Christmas Eve dinner was a great success, at least relatively. Aunt June refrained from enquiring after Sebastian and Veronica's living arrangements; Fiona's tongue was laced with more honey than acid. Sebastian passed the gravy boat in deadly silence, aware of the tension that wracked his fiancée's body. Caroline and Angelo carried most of the conversation, keeping it on mostly neutral terms. Veronica interjected the occasional query after mutual friends.
("That was awful," said Veronica, covering her face miserably.
"I thought it went quite well, really," said Caroline, surprised.
"Chin up, brave soul!" said Sebastian briefly, brushing his hand over Veronica's forehead.
Angelo, being Angelo, merely shrugged his shoulders. No one had thumped the table with a fist; no one had even raised their voice. The food had been fairly well-prepared - English, but one couldn't have it all - and Caroline hadn't been upset, so he saw no reason why he should be.)
The next morning was slightly more tranquil. Veronica woke early, as was her wont, and went straight into her stretches. Sebastian, awoken by the creak of floorboards beneath her, sat up to watch.
"Fiona never gets up until ten," he said.
"They wouldn't have kept Arab," said Veronica, a hopeful note in her voice.
"Of course they would. That said," Sebastian thought it wise to add, "he's probably the fattest pony on record nowadays. That happens so often. Ride him once and you'll end up bow-legged."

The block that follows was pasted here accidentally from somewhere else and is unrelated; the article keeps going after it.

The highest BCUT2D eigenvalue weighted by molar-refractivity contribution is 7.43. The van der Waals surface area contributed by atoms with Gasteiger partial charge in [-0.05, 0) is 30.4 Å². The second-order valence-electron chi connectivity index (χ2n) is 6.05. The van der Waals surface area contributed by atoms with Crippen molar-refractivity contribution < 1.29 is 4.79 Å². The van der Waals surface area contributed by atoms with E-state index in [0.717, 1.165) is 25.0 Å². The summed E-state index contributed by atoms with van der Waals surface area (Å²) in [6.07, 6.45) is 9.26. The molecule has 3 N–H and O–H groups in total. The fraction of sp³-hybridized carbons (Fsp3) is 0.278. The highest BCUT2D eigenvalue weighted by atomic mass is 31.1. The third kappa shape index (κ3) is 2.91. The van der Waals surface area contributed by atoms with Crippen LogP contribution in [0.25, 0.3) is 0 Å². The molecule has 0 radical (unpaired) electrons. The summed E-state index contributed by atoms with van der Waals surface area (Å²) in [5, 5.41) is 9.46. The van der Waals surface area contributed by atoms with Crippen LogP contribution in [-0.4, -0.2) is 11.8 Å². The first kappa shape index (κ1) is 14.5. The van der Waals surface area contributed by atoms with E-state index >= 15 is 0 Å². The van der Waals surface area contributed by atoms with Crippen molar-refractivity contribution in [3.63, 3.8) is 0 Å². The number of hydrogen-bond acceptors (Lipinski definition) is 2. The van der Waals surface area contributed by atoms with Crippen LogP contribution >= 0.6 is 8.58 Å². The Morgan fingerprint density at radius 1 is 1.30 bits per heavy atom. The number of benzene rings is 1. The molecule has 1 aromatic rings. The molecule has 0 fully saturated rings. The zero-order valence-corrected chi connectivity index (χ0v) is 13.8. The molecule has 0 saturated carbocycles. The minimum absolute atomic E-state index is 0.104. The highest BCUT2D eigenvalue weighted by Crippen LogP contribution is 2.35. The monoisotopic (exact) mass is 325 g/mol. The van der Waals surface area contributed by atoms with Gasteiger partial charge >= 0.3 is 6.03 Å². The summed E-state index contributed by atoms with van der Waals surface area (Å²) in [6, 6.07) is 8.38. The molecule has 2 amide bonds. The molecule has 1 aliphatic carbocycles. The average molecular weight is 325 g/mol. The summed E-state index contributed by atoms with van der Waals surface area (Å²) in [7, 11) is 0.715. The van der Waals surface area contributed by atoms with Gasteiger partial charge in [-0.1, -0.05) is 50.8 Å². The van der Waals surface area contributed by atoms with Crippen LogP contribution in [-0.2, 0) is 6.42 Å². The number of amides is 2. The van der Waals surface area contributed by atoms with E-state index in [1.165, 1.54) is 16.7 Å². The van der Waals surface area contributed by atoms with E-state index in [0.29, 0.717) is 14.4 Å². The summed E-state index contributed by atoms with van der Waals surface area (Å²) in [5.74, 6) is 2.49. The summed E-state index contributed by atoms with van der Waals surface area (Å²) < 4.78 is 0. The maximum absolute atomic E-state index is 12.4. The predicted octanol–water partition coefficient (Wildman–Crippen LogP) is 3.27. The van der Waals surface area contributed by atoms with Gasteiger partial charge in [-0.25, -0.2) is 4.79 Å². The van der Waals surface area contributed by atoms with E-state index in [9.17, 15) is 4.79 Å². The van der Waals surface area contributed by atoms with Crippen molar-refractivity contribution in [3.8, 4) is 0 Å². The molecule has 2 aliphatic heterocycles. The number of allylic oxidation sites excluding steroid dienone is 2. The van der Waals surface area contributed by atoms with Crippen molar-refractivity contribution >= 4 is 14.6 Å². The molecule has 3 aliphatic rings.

"Lies," said Veronica placidly.
"I would never," said Sebastian, much offended.
Actually, Arabesque was perfectly in shape for his age - which was advanced, so Veronica decided against a gallop.
"It's funny," she told Sebastian, running her fingers through Arab's mane, "I never thought I'd miss Northumberland so much."
"It sneaks into your heart like a thief in the night," Sebastian said whimsically. Before Veronica could point out the logical fallacy of this, i.e. that a thief would probably find it difficult to steal something they were inside, barring the possibility of wheels, he added, "It steals your soul, Veronica. Not your heart."
"I wasn't going to ask," said Veronica. It was only a little white lie.
"I can tell by your face," Sebastian said darkly.
Fiona's Christmas party - it was Fiona's party, you couldn't say it was the Frasers' - was a grand production, with walls covered from floor to ceiling in Christmas lights and a truly stupendous pile of presents surrounding the tree. For the first time since returning to Northumberland, Veronica felt homesick for her poky flat, where at least the fir tree was real, if it were small and hung with handmade ornaments.
Still, Fiona looked stunning in a deep red creation - and Veronica was sure it came from someone very important, because the name sounded vaguely familiar from casual chat with the wardrobe mistress - and it was almost worth coming just for that. This was Fiona's element, playing the gracious hostess. Veronica wondered how many of the guests knew she was playing, and how many didn't care. It was how one might play the Snow Queen, at first - and here Veronica's thoughts ran along the lines of choreography, and Toni Rossini's newest idea for a pitch.
"Mother did want me to speak to you," Fiona was saying. Veronica came back to herself with a start.